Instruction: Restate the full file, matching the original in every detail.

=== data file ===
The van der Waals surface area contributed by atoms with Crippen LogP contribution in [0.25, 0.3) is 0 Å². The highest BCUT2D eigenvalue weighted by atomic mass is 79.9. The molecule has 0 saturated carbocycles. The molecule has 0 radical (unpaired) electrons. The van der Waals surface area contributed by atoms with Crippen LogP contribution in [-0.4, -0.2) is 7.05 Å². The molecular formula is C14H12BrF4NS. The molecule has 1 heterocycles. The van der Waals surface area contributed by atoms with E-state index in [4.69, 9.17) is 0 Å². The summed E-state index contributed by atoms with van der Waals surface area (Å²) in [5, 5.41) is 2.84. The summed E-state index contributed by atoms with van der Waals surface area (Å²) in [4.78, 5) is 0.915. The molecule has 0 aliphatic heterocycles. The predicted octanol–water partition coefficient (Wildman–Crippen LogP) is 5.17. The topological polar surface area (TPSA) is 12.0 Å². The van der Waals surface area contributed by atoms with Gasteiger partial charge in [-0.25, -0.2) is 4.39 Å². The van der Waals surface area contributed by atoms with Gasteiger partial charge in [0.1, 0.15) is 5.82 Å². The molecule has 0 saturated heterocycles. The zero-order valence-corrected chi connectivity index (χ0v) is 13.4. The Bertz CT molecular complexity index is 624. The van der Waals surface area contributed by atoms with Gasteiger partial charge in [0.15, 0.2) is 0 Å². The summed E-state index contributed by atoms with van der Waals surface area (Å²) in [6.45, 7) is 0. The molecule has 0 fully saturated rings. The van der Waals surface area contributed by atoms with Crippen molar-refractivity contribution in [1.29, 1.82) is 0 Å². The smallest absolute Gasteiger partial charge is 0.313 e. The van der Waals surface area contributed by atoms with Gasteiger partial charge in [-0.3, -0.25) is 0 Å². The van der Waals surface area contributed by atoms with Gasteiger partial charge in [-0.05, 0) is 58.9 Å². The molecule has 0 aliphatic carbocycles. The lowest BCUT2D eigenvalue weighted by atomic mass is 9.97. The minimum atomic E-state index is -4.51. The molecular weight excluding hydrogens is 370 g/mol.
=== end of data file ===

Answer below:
The van der Waals surface area contributed by atoms with Crippen LogP contribution in [0.25, 0.3) is 0 Å². The highest BCUT2D eigenvalue weighted by atomic mass is 79.9. The molecule has 0 saturated carbocycles. The molecule has 0 radical (unpaired) electrons. The van der Waals surface area contributed by atoms with Crippen LogP contribution in [-0.4, -0.2) is 7.05 Å². The molecular formula is C14H12BrF4NS. The molecule has 1 heterocycles. The van der Waals surface area contributed by atoms with E-state index in [4.69, 9.17) is 0 Å². The summed E-state index contributed by atoms with van der Waals surface area (Å²) in [5, 5.41) is 2.84. The summed E-state index contributed by atoms with van der Waals surface area (Å²) in [4.78, 5) is 0.915. The molecule has 0 aliphatic heterocycles. The predicted octanol–water partition coefficient (Wildman–Crippen LogP) is 5.17. The topological polar surface area (TPSA) is 12.0 Å². The van der Waals surface area contributed by atoms with Gasteiger partial charge in [-0.25, -0.2) is 4.39 Å². The van der Waals surface area contributed by atoms with Gasteiger partial charge in [0.1, 0.15) is 5.82 Å². The molecule has 0 saturated heterocycles. The zero-order valence-corrected chi connectivity index (χ0v) is 13.4. The Bertz CT molecular complexity index is 624. The van der Waals surface area contributed by atoms with Gasteiger partial charge in [0.15, 0.2) is 0 Å². The summed E-state index contributed by atoms with van der Waals surface area (Å²) in [6.45, 7) is 0. The molecule has 0 fully saturated rings. The van der Waals surface area contributed by atoms with Crippen molar-refractivity contribution in [1.29, 1.82) is 0 Å². The smallest absolute Gasteiger partial charge is 0.313 e. The van der Waals surface area contributed by atoms with Gasteiger partial charge in [-0.3, -0.25) is 0 Å². The van der Waals surface area contributed by atoms with Gasteiger partial charge in [-0.05, 0) is 58.9 Å². The molecule has 0 aliphatic carbocycles. The lowest BCUT2D eigenvalue weighted by atomic mass is 9.97. The minimum atomic E-state index is -4.51. The molecular weight excluding hydrogens is 370 g/mol.